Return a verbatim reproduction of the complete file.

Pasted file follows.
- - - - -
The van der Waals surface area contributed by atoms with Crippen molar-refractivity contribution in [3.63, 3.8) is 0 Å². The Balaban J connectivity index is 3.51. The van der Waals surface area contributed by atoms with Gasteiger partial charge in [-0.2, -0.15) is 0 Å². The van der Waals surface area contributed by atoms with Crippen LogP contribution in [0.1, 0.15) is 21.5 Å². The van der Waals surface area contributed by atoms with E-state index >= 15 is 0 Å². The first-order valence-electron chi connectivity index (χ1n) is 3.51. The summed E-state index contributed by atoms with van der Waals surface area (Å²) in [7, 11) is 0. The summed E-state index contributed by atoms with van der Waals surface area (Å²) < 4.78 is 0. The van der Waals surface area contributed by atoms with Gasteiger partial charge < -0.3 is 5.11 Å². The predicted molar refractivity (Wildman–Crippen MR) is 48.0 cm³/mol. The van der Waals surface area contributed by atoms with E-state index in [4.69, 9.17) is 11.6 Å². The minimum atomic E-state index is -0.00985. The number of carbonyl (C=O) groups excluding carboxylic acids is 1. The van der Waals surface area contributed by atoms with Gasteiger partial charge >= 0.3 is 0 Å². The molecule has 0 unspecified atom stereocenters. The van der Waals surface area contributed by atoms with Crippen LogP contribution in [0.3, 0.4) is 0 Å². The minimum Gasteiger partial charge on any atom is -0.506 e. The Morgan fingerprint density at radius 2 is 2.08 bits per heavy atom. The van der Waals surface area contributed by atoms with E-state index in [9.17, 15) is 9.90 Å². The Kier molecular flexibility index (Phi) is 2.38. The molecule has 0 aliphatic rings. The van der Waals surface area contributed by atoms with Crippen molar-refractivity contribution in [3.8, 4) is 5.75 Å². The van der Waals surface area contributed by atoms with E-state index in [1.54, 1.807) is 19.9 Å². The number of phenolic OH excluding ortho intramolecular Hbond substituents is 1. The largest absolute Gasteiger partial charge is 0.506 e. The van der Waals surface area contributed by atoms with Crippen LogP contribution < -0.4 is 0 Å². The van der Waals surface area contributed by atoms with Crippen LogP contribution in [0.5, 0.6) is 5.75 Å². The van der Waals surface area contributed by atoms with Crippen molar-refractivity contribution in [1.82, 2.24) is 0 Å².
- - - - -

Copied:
The van der Waals surface area contributed by atoms with Crippen molar-refractivity contribution in [3.63, 3.8) is 0 Å². The Balaban J connectivity index is 3.51. The van der Waals surface area contributed by atoms with Gasteiger partial charge in [-0.2, -0.15) is 0 Å². The van der Waals surface area contributed by atoms with Crippen LogP contribution in [0.1, 0.15) is 21.5 Å². The van der Waals surface area contributed by atoms with E-state index >= 15 is 0 Å². The first-order valence-electron chi connectivity index (χ1n) is 3.51. The summed E-state index contributed by atoms with van der Waals surface area (Å²) in [7, 11) is 0. The summed E-state index contributed by atoms with van der Waals surface area (Å²) < 4.78 is 0. The van der Waals surface area contributed by atoms with Gasteiger partial charge < -0.3 is 5.11 Å². The predicted molar refractivity (Wildman–Crippen MR) is 48.0 cm³/mol. The van der Waals surface area contributed by atoms with E-state index in [4.69, 9.17) is 11.6 Å². The minimum atomic E-state index is -0.00985. The number of carbonyl (C=O) groups excluding carboxylic acids is 1. The van der Waals surface area contributed by atoms with Gasteiger partial charge >= 0.3 is 0 Å². The molecule has 0 unspecified atom stereocenters. The van der Waals surface area contributed by atoms with Crippen LogP contribution in [0.3, 0.4) is 0 Å². The minimum Gasteiger partial charge on any atom is -0.506 e. The Morgan fingerprint density at radius 2 is 2.08 bits per heavy atom. The van der Waals surface area contributed by atoms with E-state index in [9.17, 15) is 9.90 Å². The Kier molecular flexibility index (Phi) is 2.38. The molecule has 0 aliphatic rings. The van der Waals surface area contributed by atoms with Crippen molar-refractivity contribution in [3.8, 4) is 5.75 Å². The van der Waals surface area contributed by atoms with E-state index in [1.54, 1.807) is 19.9 Å². The number of phenolic OH excluding ortho intramolecular Hbond substituents is 1. The largest absolute Gasteiger partial charge is 0.506 e. The van der Waals surface area contributed by atoms with Crippen LogP contribution < -0.4 is 0 Å². The van der Waals surface area contributed by atoms with Crippen LogP contribution in [0.5, 0.6) is 5.75 Å². The van der Waals surface area contributed by atoms with Crippen molar-refractivity contribution in [1.82, 2.24) is 0 Å².